Cam couldn’t say what was strictly legal; all he knew was he didn’t want her here. “What earthly purpose could you have for taking pictures of a hanging?”

There was neither apology nor compromise in her pale green eyes. “Selling photographs is my livelihood.”

“And someone will pay you for a picture of this?” he asked, incredulous.

“Newspapers back east. Sensationalism sells papers.”

Cameron glimpsed the hard practicality in her face. But then, her reasons for wanting the photograph didn’t matter. Even someone who’d stabbed his partner in front of witnesses deserved to die with dignity.

“Well, I’m afraid you’ll have to find something less sensational to sell them,” he said and reached for her camera.

“Here, now!” She caught his arm. “What do you think you’re doing?”

A few more men turned to stare at them.

Though she clung like a terrier, Gallimore managed to collapse the tripod. “I won’t have you taking pictures of one of my hangings.”

“Just how exactly is this your hanging?” she echoed, her voice rising. “Is it your neck they’ll be stretching?”

Some of the miners around them snickered.

Cam shifted the weight of the camera against his shoulder and lifted the tripod off the ground. The contraption was heavier than it looked.

“I’m Judge Cameron Gallimore,” he told her. “I presided over Mr. Calvert’s trial, and I’m responsible for seeing his sentence carried out.”

“Then go see to your job, Judge,” she hissed. “Unhand my camera so I can do mine.”

“Let her take her picture,” one of the miners said. “What harm can it do?”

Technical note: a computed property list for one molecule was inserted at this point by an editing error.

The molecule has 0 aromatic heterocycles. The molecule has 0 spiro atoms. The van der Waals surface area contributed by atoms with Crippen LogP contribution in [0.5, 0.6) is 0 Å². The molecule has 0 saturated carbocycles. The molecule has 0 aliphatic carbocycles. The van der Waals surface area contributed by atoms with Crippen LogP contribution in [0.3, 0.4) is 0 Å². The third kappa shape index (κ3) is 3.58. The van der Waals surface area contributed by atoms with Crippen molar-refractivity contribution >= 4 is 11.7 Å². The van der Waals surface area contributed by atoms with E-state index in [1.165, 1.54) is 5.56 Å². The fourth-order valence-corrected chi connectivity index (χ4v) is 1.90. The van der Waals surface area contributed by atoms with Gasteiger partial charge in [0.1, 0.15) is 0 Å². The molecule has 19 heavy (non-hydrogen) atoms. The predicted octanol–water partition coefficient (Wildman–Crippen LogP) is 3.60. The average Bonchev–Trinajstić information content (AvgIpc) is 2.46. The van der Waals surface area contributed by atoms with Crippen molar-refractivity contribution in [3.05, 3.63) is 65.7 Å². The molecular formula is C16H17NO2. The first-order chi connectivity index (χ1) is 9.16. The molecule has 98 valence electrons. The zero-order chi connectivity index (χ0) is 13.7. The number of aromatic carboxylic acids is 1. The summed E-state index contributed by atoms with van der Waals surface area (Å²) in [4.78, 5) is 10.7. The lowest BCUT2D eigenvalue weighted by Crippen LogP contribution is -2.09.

“Aw, don’t t-t-t-take the ladies’ c-c-c-camera,” another pleaded.

There was a slurry of laughter.

Heat blossomed along Cam’s jaw. He wasn’t about to let a few drunken miners interfere with him doing his duty.

“All the little lady wants is a picture of Crazy Joe swinging,” someone called out.

Images from the last four years washed over Cam—memories of stockinged feet dancing their final dance, of the crisp blue sky and the stench of death. They were visions that stalked him as he drifted to sleep, visions that lurked at the edge of his consciousness every time he sentenced a man to hang.

“I’m confiscating your camera, ma’am,” he told her and stalked off toward the sheriff’s office.

“You can’t do that!” she protested.

“I can do anything I damn well please on the day of a hanging.”

The miners hooted louder. Above their din, Cam heard her bustle up behind him.

“Wait,” she gasped. “Wait!”

He deliberately lengthened his strides.

“Please let me have my camera back!”

“I’ll see that the sheriff takes good care of it.”

She caught up to him. “Please, I need to take that photograph!”

Cameron glanced down and recognized something dark and desperate in her face, but he refused to let that move him. He caught the woman’s elbow with his free hand.

She cheeped in surprise. “What are you doing?”

“I’m taking you where you can keep your eye on the camera. You’ll get it back when the hanging’s over.”

“But that will be too late!”

“Yes,” he agreed and hurried her up the steps to the sheriff’s office.